Eight Ways To Prevent Eye Strain From Computer Screen


However, a variety of eye conditions and vision-related symptoms linked to prolonged screen time have been discovered. This condition is called digital eye strain, also known as computer vision syndrome and visual fatigue.


By Samuel

We live in a technology-driven world where technology has taken over virtually everything we do.

Apparently, there is no doubt that technology has diverse merits and is useful in almost every aspect of human life.

An April 2021 report states that there are 4.72 billion active internet users globally and an average user spent close to seven hours daily online.

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However, a variety of eye conditions and vision-related symptoms linked to prolonged screen time have been discovered. This condition is called digital eye strain, also known as computer vision syndrome and visual fatigue.


To celebrate this year’s World Sight Day on October 13, the International Agency for the Prevention of Blindness gives the theme for the celebration as LoveYourEyes. This, it states, is introduced to encourage people to prioritise eye health.


An optometrist, Dr Prisca Onianwa, encourages individuals to visit eye clinics to check their eyes as hospitals will be offering discounts to visitors during World Sight Day. She adds that the aim was to reduce the rate of blindness in the country.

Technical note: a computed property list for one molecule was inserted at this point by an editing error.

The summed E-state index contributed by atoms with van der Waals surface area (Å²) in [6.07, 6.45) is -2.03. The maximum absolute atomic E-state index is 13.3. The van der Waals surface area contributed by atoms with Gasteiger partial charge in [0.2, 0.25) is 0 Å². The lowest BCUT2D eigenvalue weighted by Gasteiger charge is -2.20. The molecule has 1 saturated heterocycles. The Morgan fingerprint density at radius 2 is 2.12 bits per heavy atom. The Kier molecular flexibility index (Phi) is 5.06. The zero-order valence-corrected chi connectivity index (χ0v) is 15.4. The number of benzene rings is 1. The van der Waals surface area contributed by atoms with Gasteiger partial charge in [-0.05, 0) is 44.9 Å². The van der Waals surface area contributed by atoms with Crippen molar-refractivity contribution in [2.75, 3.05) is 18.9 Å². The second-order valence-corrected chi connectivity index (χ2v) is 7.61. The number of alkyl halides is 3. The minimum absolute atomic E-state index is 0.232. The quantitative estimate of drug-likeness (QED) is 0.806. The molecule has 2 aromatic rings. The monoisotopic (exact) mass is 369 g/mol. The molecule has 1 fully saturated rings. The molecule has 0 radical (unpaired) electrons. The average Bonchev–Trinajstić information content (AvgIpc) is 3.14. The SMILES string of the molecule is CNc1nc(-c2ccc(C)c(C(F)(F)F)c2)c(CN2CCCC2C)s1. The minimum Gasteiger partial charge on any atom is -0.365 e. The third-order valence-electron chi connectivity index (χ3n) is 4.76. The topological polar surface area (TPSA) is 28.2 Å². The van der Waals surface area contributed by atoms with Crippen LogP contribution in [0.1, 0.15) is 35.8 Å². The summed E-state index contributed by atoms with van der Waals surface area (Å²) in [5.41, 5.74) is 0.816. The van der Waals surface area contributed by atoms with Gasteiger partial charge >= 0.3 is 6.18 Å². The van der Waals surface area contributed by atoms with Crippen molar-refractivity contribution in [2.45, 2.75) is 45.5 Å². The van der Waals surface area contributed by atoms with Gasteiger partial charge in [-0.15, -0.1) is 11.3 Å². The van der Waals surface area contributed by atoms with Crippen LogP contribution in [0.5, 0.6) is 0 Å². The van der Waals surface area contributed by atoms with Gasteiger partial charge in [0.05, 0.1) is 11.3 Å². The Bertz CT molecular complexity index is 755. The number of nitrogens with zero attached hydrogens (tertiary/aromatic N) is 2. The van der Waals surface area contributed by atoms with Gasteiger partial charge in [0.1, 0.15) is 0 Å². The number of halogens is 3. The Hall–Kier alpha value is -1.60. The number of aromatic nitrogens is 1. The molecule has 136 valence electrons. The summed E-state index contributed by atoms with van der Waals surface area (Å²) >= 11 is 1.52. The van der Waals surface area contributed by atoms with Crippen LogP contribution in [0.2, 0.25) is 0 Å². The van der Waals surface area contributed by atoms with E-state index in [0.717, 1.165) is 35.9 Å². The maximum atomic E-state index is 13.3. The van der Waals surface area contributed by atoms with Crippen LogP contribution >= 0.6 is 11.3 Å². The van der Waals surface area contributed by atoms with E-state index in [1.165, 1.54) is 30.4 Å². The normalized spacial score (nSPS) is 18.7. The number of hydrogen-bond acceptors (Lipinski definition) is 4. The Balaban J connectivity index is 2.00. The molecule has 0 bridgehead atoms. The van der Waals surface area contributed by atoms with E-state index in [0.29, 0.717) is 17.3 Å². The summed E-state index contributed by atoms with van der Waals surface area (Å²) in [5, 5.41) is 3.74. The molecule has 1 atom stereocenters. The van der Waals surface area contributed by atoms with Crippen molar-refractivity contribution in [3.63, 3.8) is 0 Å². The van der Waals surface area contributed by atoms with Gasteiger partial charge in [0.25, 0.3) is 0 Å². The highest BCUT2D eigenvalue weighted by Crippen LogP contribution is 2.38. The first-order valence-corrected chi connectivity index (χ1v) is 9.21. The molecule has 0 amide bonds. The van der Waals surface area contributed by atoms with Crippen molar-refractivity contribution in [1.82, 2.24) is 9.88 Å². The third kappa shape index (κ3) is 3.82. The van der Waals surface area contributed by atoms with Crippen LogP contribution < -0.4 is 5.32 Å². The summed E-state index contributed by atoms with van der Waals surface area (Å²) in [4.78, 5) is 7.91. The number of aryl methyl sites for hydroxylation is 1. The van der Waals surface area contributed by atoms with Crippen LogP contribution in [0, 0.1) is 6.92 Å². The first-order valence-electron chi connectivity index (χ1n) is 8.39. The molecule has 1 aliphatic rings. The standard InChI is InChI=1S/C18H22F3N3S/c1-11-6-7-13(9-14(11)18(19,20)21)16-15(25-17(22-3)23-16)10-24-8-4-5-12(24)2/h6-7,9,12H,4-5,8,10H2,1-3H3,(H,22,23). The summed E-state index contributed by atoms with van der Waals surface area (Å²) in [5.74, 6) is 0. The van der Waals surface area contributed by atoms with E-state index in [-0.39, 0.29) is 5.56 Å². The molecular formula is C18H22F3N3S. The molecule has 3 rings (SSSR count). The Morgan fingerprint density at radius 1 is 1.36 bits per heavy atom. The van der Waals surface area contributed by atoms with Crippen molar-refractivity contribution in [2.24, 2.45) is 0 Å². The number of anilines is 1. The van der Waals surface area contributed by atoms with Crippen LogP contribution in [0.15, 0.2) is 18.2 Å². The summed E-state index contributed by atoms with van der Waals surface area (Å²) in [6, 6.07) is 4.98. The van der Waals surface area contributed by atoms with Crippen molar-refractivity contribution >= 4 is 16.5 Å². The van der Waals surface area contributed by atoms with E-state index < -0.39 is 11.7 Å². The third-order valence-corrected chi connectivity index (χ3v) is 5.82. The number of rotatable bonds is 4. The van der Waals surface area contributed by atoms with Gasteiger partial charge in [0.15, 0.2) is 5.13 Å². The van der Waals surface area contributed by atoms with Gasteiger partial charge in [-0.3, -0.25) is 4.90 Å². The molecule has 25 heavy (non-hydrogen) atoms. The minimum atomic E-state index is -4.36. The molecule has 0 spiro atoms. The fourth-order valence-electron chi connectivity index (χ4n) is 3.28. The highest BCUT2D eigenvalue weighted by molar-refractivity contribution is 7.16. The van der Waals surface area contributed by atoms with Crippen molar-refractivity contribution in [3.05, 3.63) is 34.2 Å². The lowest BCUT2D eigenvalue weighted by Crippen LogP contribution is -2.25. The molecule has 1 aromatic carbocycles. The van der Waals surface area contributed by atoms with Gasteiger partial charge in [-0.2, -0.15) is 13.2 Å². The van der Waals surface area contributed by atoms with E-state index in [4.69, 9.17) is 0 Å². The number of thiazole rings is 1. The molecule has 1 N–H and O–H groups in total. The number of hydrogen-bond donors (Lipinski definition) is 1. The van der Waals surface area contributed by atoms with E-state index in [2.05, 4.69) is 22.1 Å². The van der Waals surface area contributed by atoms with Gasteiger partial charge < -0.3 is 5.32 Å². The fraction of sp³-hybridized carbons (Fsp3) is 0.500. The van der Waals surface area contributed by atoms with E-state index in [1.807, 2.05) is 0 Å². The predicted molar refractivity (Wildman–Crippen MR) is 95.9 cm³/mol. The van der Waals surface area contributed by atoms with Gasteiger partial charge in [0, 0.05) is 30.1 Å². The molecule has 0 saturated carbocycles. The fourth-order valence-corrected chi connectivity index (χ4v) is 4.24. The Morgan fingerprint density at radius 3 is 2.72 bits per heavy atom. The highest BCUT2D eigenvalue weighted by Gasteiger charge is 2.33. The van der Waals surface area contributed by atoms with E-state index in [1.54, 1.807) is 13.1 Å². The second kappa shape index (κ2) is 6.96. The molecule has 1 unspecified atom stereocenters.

Below are eight inexhaustible ways to prevent eye strain.


Use 20-20-20 rule


Spending a long time on the computer increases the tendency of having a dry eye. This means that the eyes are not lubricated, not producing tears and the ones being produced are drying up faster. Over time, this leads to a burning, peppery sensation and uncontrollable itching of the eyes, frontal headaches and sensitivity to bright light.


To combat this, an optometrist, Jideofor Akunne advises that after a 20-minute screen time, 20 seconds should be spent looking at objects 20 metres farther away from the screen.

Akunne explains, “The 20-20-20 rule states that for every 20 minutes spent focusing on the screen, take at least 20 seconds break to look as far as 20 metres away. That helps to allow the eyes to rest, prevent fatigue and strain.”


Onianwa adds, “Every 20 minutes, take your eyes off the computer and focus somewhere far ahead of you for 20 seconds and blink and then come back to work. For those who spend five to six hours on the screen, this method will only work for a short while and you might still strain the eyes again.”


Get anti-blue lens


Onianwa advises those who work on the computer for a stretch of three to four hours to get anti-blue ray glasses from an eye clinic.

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“When you put it on, it blocks out the rays from the computer and glare from overhead light which makes it easier to work without strain. It will not work like magic but over time, you will feel the relief that comes from using the glasses,” Onianwa states.